Skip to Navigation

In a world of instant gratification it can be a rare delight to wait for things we want. Where everything is available to us and we are exhorted to over-consume by supersize-me, three-for-two and BOGOF offers, taking only the minimum seems daft.

But more availability doesn’t necessarily mean more pleasure or enjoyment. Gathering firewood or stocking up on candles before winter can help us feel more secure and may ensure our comfort. Chugging down a litre of cappuccino ‘because we can’ doesn’t have the same effect.

Maybe the opposite is true; is there an inverse relationship between quantity and pleasure which says that the more available something is, the more insensitive we become to the pleasure it provides? It has been said the addictions are 90% anticipation and only 10% gratification, so maybe it’s true. When something is scarce or when we must wait for it, not only is the pleasure greater when we actually get it, but we also enjoy the expectancy.

More is not necessarily better, and with pleasure you might say that ‘more’ defeats the object.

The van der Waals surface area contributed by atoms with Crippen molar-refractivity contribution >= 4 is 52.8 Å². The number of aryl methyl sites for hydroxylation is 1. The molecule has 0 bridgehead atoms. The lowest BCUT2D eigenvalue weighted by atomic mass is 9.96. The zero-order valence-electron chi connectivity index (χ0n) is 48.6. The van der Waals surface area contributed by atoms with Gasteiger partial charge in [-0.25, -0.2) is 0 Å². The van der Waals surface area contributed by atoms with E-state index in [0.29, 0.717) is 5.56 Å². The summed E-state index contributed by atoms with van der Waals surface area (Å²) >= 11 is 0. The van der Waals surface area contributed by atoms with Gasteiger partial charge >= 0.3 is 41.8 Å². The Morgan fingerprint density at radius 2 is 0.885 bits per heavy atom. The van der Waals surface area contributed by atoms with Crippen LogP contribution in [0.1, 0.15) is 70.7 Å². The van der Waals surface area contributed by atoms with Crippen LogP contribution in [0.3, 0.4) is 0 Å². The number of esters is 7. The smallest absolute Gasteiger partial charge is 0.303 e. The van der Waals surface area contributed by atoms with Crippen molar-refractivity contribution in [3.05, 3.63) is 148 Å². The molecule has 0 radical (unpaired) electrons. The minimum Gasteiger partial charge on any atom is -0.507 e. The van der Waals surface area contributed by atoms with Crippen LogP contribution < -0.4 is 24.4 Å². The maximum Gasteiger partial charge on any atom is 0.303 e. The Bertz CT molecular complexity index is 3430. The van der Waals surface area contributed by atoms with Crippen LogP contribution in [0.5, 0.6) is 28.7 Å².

Latest from the blog

I’m Wrong About Most Things, At Some Point

We shroud ourselves in beliefs that help us feel secure. One of these is that things tomorrow will be the same as they were yesterday. But the idea that things don’t change is a delusion, that is all.

Nothing wrong with that, but it is best to recognise it, and to keep an open mind about what will happen next. The greater our need to keep things the way they are, the greater the risk of disappointment and even neurosis.

Trying to control the uncontrollable is unpleasant for us, and those around us.

Continue reading

Selective Optimism for Pessimists

There are advantages to optimism that are worth considering, but some people are put off because they don’t want to be disloyal to negativity.

Optimism and pessimism are generally seen as opposites, but that doesn’t mean they are mutually exclusive; learning optimism does not mean abandoning negativity. If that is what turns you on, stick with it.

If you tend towards a pessimistic outlook, how about learning selective optimism? That way you can get the benefits and still be true to your negativity.

Continue reading
FREE DOWNLOAD - Get it now.

How to be more Resilient

Get my super-helpful guide '9 Steps to Resilience' absolutely FREE, when you subscribe to my newsletter.

Understand the steps to resilience and you can develop the ability to cope with problems and setbacks with less stress and more confidence.
close-link
%d bloggers like this: